Hayes: What really bothers us about ‘selling out’


Bob Hayes, Columnist

“This trailblazer has earned Grammy nominations, a platinum album and the title of hottest MC in the game,” shouted Nick Cannon as he introduced Kendrick Lamar to the stage of New Orleans’ Smoothie King Center. This was not at a concert but in a basketball arena full of young NBA half-stars as they half-competed in various skills events that fans half-understood during this year’s NBA All-Star Weekend.

The events on Feb. 15 were no more than a pathetic, truncated representation of the skills possessed by NBA players, and Kendrick Lamar’s performance was equally disappointing to his loyal fans. The thing is, hardly anyone in the arena would classify himself or herself as a big Kendrick Lamar fan. When the performance started with the familiar riffs of “m.A.A.d city,” it was probably the first time most of the arena had heard them — that is, unless they had tuned into any part of Kendrick’s seemingly endless run of public performances in the past few months.

Since last fall, Kendrick has performed at the MTV Video Music Awards, the BET Hip Hop Awards, the Grammy Awards, Saturday Night Live and as an opener on Kanye West’s massive Yeezus tour, as well as being featured on the cover of magazines like GQ. All of these come more than a year removed from when his fans had begun jamming to his hit album, “good kid, m.A.A.d city”.

The fact that much of Kendrick’s acclaim stems from the rawness of his lyrics about his rough upbringing in Compton only serves to make every new clean performance of “Bitch, Don’t Kill My Vibe” in front of a clueless audience all the more painful to his fans. By now, if not already, fans are murmuring that Kendrick has — oh no, here it comes — sold out.

Perhaps what makes the recent ubiquity of Kendrick so scary to fans like myself is that we have seen Macklemore undergo a similar arc with which few of his older fans are happy. In just under two years, Macklemore went from a hipsters-only favorite to the most requested artist among my fourth-grade campers this past summer. Macklemore has “gone public.” He is never coming back again. Now, we fear the same is happening with Kendrick Lamar.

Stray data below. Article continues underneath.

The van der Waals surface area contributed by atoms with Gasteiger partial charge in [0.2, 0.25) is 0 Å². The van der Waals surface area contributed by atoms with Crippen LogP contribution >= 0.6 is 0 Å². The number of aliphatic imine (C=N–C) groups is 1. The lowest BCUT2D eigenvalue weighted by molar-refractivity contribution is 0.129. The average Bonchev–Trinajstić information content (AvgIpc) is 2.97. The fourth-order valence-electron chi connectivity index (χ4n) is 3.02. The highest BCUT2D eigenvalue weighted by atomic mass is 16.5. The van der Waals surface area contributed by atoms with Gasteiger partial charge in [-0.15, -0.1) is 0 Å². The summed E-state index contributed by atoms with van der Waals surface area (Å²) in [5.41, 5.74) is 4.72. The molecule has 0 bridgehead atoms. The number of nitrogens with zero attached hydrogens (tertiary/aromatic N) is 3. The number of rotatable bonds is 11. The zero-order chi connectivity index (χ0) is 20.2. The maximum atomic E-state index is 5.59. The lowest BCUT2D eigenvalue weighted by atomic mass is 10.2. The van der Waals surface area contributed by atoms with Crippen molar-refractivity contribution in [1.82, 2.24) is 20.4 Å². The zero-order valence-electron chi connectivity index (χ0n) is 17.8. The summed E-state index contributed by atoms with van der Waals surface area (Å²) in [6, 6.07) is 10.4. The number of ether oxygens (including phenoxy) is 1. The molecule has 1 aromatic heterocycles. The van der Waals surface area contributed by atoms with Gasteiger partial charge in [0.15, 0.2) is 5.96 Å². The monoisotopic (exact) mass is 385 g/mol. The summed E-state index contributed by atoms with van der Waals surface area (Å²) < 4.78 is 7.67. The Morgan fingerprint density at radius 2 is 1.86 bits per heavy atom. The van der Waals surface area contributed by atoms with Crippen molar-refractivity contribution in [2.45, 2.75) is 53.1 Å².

The idea of “selling out” is a pretty tricky one to grasp. Everyone’s favorite site, Wikipedia, provides a nice definition: “In terms of music or art, selling out is associated with attempts to tailor material to a mainstream or commercial audience; for example, a musician who alters his material to encompass a wider audience, and in turn generate greater revenue, may be labeled by fans who pre-date the change as a sellout.”

What is tough in the case of Kendrick Lamar and Macklemore is that the last material each of them has released predated any notion of selling out, so it is tough to judge them based on the criterion of material alteration. If we put ourselves in their shoes, all the performances they have done are reasonable acts in the service of climbing the ladder in the hip-hop genre. Why is wanting to be the best not okay?

Interestingly, following last year’s All-Star Weekend heavily featuring Macklemore’s song “Wings,” the rapper released a lengthy statement regarding selling out: “More people download the song, got the truth (the actual/full song) and we converted strangers that didn’t know who we were into fans. If that’s selling out to you, word. But to me that’s nothing but an all around win.”

Fandom is a peculiar thing. We try so hard to make everyone else appreciate our favorite artists, and then a tipping point arrives that causes us to lose support for them. With fandom comes ownership; what was once ours has become theirs. We display so much love and passion toward our favorite artists, then feel betrayed when they move onto bigger and better things.

It is difficult for me to reconcile my memory of Kendrick opening his Lollapalooza set with a high-energy “Backseat Freestyle” with seeing him perform I-don’t-know-what at the Grammys. As I type, I sit just a few feet away from a poster of Kendrick pensively squatting in front of a blank white wall. While it is tough to see that kid from Compton rap at the Smoothie King Center, whatever that is, all we can really do is be happy for his success and hope that he keeps putting out great music that is true to himself.

Bob Hayes is a Weinberg freshman. He can be reached at [email protected]. If you would like to respond publicly to this column, send a Letter to the Editor to [email protected].